Calls for tougher regulation and guidance to tackle harmful social media content are constantly growing. One of the most recent campaigns, #StopHateForProfit, launched in July 2020, aims to hold social media companies responsible for hate discourses on their platforms. Major corporations such as Coca Cola or Patagonia paused their ads on Facebook, to stop valuating profits over hate, violence, and misinformation. In September, celebrities took over the movement by planning an “Instagram freeze” to fight hate speech. With millions of followers, Kim Kardashian West, Katy Perry or Leonardo di Caprio protested by not posting anything on Instagram for 24 hours.
Although symbolic and short-lived, the freeze is another expression of the pressure on Facebook and social media platforms in general.
Behind the scenes, many projects have been launched to address the growing problem of hate speech. One initiative comes from the Israel Democracy Institute and Yad Vashem. It was discussed last week during a webinar organized by the University of Geneva Digital Law Center, with Professor Yuval Shany, vice-president of the Israel Democracy Institute, who led and coordinated the initiative, and other panelists from the private sector (Facebook), academia and international organizations.
Recommendations for future action. The Israeli proposal provides a series of 16 recommendations for social media platforms to reduce hate speech and protect fundamental human rights, while ensuring freedom of expression. It highlights the legal and ethical responsibility of social media companies for the harm caused by hate speech found on their platforms, encouraging what constitutes hate speech to be revised in accordance with international human rights law standards. Shany, insists on the importance of some specific recommendations:
“Regulating hate speech should not be a binary matter (keep/remove content), but rather include nuanced responses (such as limits on virality and counter-messaging) and pre-emptive interventions (such as reminding users of community rules when offensive phrases are used). Complaint procedures must be improved and rendered more accessible and independent, and companies should engage in broader efforts of consultation with stakeholders and be more transparent about the application of their hate speech policies.”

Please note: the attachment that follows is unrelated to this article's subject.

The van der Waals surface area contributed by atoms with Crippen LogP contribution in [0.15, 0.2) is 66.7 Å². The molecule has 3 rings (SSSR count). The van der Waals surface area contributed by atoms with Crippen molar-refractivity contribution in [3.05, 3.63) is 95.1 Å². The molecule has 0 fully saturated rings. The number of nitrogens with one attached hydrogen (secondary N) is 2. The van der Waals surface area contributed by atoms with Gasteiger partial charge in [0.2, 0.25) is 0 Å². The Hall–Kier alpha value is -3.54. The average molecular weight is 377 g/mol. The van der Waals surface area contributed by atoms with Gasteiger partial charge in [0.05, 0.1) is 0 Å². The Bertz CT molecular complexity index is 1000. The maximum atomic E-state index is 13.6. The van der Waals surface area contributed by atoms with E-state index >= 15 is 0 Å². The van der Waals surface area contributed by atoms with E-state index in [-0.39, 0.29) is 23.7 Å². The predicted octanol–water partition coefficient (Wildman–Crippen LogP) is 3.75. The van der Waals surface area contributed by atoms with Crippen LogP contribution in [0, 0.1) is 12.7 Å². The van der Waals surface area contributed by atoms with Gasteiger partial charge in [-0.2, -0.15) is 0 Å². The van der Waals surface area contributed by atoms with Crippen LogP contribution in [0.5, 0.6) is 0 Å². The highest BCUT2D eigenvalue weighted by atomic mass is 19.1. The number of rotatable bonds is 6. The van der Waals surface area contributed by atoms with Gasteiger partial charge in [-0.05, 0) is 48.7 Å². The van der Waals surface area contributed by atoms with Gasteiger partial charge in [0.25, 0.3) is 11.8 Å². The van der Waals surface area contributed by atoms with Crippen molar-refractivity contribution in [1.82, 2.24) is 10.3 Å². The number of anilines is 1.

The recommendations aim to mobilise governments, chief security officers, intergovernmental organisations and consumers to make specific demands to online platforms about their policies on the matter. They also aim to encourage the social media companies to revise policies in accordance with international law norms and institutions.
A challenging task. The importance of the measures to be taken is underlined by the challenges they are facing. As a member of the steering committee for the Israeli proposal, the director of the Digital Law Center, Professor Jacques de Werra, identifies two main issues:
“It is very complex to assess what should be considered as hate speech or not. It may depend on circumstances and may not even be expressed in words but in the form of a picture or a video. Moreover, hate speech is a very serious offense. It is not only about violating an individual’s right. Hate speech can trigger criminal sanctions. It affects not only the victim but society as a whole.”
Complexity and seriousness implies finding ways to help social media platforms to set up internal or external mechanisms to control the filtering of content, considering the necessity of the balance between freedom of expression and abusive messages.
A global commitment. If the platforms themselves try to self-regulate and take down the content that they consider violating online hate speech regulations, it is not enough. The international system needs to engage in the definition of regulatory mechanisms, according to Shany:
“The international system needs to develop more specific norms delineating the scope of protected and prohibited speech, given the unique features of online speech, and develop accountability procedures for victims targeted by online hate speech (which will also address illegitimate restrictions on free speech). Ultimately, international human rights law cannot focus only on the responsibility of governments and it must engage in a paradigmatic shift to regulate the policies and practices and responsibility of global platforms.”
It is also up to users to continue to raise awareness and notify illegal content. Celebrities, such as Sacha Baron Cohen and Demi Levato for example, chose to begin posting educational messages aimed at young people after the Instagram freeze. One thing is certain: the expectations are high and the need for a global discussion is indispensable.